Four Ex-Executives of Scandal-Hit Bad-Asset Bank to Face Bribery Charges
* The investigation has been completed and the cases have been transferred to prosecutors in Tianjin for review
* Three of the four came under investigation by the nation’s top graft-buster in June
(Beijing) — An order has been issued for the arrest of four former executives of units of China Huarong Asset Management Co. Ltd., one of the country’s four state-run bad-asset disposal firms, prosecutors announced Tuesday.
The arrests were the latest action taken by the Communist Party’s corruption fighters since Huarong former boss Lai Xiaomin was officially arrested on corruption charges in November.
The four ex-executives are Wang Pinghua, former chairman of Huarong Real Estate Co. Ltd.; Bai Tianhui, former general manager of China Huarong International Holdings Ltd.; Guo Jintong, Huarong International’s deputy general manager; and Zhao Zichun, a former deputy general manager of Huarong Guiyang Real Estate Co. Ltd., the Tianjin People’s Procuratorate announced (link in Chinese) on its official website. All four of the former executives are suspected of taking bribes in three separate cases.
The statement did not provide details about the bribery cases.
Prosecutors said that the investigation has been completed and the cases have been transferred to prosecutors in the northern Chinese city of Tianjin for review. The No. 2 branch of the Tianjin People’s Procuratorate issued the arrest orders for Wang, Bai, Guo and Zhao, a standard procedure before indictment, according to the statement, which didn’t disclose the dates of the trials.
Tianjin courts have a track record of handling sensitive corruption cases of senior officials, which suggests that Lai and his former subordinates are likely to be treated as high-profile cases taken by the anti-corruption campaign. The ex-party boss of Chongqing, Sun Zhengcai, and the country’s ex-security chief, Zhou Yongkang, were both prosecuted and sentenced in Tianjin.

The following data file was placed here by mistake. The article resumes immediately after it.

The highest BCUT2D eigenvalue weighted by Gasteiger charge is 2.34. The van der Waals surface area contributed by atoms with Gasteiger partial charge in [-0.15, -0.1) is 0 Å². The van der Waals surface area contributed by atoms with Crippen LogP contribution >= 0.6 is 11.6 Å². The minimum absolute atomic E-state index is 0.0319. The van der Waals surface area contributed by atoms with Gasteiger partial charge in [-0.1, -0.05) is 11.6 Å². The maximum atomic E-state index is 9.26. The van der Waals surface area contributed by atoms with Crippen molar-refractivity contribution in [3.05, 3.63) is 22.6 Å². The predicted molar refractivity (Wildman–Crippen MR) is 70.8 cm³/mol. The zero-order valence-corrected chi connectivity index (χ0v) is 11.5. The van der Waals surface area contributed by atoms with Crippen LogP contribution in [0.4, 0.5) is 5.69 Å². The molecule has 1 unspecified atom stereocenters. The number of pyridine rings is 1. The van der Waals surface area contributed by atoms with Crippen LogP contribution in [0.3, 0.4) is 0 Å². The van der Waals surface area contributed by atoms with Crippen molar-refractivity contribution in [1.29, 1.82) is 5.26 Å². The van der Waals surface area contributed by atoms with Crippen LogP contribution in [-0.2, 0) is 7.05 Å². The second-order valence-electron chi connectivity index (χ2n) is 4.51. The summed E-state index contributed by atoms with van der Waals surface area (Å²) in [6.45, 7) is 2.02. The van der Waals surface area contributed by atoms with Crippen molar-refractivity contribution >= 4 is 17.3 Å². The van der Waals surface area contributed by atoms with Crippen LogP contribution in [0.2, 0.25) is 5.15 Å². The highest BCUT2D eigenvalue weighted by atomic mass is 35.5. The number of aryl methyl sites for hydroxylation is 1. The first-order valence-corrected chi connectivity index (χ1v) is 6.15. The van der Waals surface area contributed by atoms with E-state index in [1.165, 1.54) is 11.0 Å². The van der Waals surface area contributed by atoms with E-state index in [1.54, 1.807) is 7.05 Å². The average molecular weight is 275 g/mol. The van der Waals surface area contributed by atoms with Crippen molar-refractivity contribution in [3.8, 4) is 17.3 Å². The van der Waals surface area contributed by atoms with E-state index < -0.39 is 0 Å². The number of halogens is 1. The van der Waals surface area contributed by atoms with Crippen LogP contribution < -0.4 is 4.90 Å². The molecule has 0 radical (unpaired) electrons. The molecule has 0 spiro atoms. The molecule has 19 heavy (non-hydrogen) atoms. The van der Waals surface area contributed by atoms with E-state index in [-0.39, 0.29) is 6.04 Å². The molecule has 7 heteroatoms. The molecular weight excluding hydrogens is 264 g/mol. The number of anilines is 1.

Wang, Bai and Guo came under investigation by the country’s top graft-buster in June, Caixin has learned. All three allegedly were deeply involved in Huarong’s deals on the Hong Kong stock market, which fell outside of Huarong’s core business of disposing of distressed assets. Caixin has learned. Among them, Wang had the highest rank among the four, while Bai played a key role in conducting the transactions.
Through various overseas-registered investment vehicles and shell companies, Huarong invested more than HK$10 billion ($1.27 billion) in Hong Kong stocks over the last few years, Caixin previously reported. In 2014 and 2016, Huarong acquired two Hong Kong-listed shell companies to pursue trading, both of which were backed by controversial conglomerate Tomorrow Holding Co. Ltd.; Tomorrow’s founder, Xiao Jianhua, has been assisting authorities in unspecified investigations since January 2017.
Shares of more than a dozen of Hong Kong-listed, Huarong-linked companies have suffered sharp losses since last year, with some, such as Jiayuan International Group Ltd., tumbling by nearly 80% over the past few weeks.
The same overseas expansion could also be seen in Huarong Real Estate, which Wang used to be in charge of. In November, Fitch Ratings downgraded Huarong Real Estate’s long-term issuer default rating to A- from A, and added the company to its “negative watch” list.
Fitch downgraded the company because it expects Huarong Real Estate to refocus on its core business of distressed real estate asset development, the ratings agency said. That will require the company to reposition assets in its offshore financial investment business, which currently account for about 70% of its total assets. Fitch predicted that this will take time to complete.
Contact reporter Leng Cheng (firstname.lastname@example.org)
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